HONOLULU — Alongside the lush and steep windward coast of the Hawaii island of Oahu researchers are creating images of coral reefs that are in danger of dying because of warm ocean waters.
They are taking high-definition 360-degree panoramic images of the reefs and using them to monitor and study the health of corals over time. Scientists working with the team say they are concerned about how much coral off the coast of Hawaii already is beginning to bleach, especially because it’s the second such event in two years.
Coral bleaching occurs when ocean water temperatures rise and cause the coral to lose key nutrients, turning the normally colorful organism white. If bleaching recurs or is severe, experts say the coral will die.
Reefs off the coasts of the Hawaiian islands suffered a rare bleaching event in 2014, and experts say when corals don’t have time to recover from one bleaching they are less likely to survive subsequent events.
Extensive coral bleaching is expected again this year in Hawaii because of record hot weather in the region, a strong El Nino weather pattern and what scientists call “the blob,” a large area of hot water not directly linked to El Nino that is moving westward from the United States Mainland.
“Unfortunately, from now on the extra heat is going to be quite damaging, and this is where the mortality of the corals goes up,” said Ove Hoegh-Guldberg, director of the Global Change Institute at the University of Queensland and the research team’s chief scientist.
The Hawaii reef mapping is part of a larger project by the XL Catlin Seaview Survey research team to make thousands of images of reef around the world. Researchers are trying to understand why certain species of coral are more susceptible to bleaching than others, and they hope to find organisms that can adapt to warmer waters and remain healthy.
The researchers use GPS tags and facial recognition technology to help identify and organize individual reef systems. As part of the project, the survey team has partnered with Google and uploads the images to Google Street View, allowing people to explore the underwater ecosystem via the Internet.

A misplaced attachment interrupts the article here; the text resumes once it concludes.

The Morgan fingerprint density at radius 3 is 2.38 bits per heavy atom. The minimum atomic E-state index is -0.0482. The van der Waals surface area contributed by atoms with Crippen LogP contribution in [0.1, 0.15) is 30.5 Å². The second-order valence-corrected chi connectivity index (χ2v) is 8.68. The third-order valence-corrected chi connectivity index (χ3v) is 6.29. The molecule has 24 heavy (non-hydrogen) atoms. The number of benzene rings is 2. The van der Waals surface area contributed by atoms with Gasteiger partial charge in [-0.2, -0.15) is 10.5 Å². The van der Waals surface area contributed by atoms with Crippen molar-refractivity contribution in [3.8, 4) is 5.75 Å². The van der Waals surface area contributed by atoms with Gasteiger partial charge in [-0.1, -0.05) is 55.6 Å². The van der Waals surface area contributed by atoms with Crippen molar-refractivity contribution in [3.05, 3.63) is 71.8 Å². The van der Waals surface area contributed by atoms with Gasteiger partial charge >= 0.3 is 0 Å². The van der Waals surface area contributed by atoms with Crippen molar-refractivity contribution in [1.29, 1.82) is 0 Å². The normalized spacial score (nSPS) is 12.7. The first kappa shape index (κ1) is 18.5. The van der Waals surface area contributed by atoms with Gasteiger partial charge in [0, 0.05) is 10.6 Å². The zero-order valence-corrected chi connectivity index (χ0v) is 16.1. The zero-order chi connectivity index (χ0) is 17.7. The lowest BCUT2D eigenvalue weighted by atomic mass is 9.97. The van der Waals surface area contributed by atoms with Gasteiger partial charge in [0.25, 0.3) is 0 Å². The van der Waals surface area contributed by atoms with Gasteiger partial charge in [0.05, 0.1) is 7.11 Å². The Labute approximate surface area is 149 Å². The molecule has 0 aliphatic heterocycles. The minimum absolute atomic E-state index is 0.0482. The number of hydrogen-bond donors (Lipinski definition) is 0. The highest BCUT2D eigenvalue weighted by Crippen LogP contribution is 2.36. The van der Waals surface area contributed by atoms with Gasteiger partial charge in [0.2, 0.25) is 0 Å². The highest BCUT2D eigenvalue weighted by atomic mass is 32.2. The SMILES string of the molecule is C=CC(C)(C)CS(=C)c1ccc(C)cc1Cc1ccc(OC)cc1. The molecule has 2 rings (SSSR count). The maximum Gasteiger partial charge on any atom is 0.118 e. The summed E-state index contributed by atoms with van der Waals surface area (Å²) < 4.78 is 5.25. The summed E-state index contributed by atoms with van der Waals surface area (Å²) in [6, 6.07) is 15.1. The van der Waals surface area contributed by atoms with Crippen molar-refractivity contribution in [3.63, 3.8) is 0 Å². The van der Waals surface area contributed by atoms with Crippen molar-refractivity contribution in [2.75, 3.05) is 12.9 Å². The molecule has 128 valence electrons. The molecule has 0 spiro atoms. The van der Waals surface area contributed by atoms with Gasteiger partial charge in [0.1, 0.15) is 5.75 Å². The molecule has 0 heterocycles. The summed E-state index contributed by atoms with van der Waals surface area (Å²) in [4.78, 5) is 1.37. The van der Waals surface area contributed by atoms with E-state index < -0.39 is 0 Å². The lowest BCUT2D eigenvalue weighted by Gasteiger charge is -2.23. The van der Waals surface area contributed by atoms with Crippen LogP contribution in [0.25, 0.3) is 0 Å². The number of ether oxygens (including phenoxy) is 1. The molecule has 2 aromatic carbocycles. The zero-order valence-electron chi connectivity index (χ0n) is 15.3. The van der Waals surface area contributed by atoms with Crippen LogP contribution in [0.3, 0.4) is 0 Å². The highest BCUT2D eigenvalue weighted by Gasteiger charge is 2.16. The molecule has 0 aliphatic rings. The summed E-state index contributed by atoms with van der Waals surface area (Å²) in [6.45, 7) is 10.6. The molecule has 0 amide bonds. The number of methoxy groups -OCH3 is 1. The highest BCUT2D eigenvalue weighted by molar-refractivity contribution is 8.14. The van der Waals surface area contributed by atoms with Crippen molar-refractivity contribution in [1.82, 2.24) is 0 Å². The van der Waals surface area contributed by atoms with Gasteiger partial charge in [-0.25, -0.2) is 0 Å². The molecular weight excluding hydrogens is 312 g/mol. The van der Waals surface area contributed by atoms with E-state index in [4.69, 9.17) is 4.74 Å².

The Seaview Survey has already gathered data from other reefs including those in the Maldives, Mexico, Indonesia and Australia. The team had baseline images of a section of the Great Barrier Reef that was later damaged by a typhoon. The crew went back to capture the damage, giving researchers a clear view of the loss involved with a major storm.
Dr. Manuel Gonzalez-Rivero, a postdoctoral research fellow at the University of Queensland and a member of the survey crew, said the team uses similar technology to what Facebook uses to recognize people in photos.
“We apply that to coral,” he said. “We train it in a way so that the machine starts recognizing different types of corals, and it can process about 500,000 images in about a week.”
He said that’s about 30 to 50 times faster than the traditional method of photographing and processing images of coral for research, allowing them to capture larger areas of all the reefs they visit.
Researchers were out on Hawaii’s Kaneohe Bay near the famed hat-shaped island of Mokolii last week. Along with the survey team, three scientists went to two different locations about a mile off shore on the north edge of a reef that runs along a sandbar. While the Seaview Survey crew dived with a specially designed camera and sea scooter system, which houses three wide angle lenses pointed in different directions, the scientists snorkeled and inspected the condition of the organisms near the surface.
“What sort of surprised me is how many corals have already started to bleach,” said Malia Chow, National Oceanic and Atmospheric Administration’s superintendent of the Hawaiian Islands Humpback Whale National Marine Sanctuary, who was with the survey crew last week.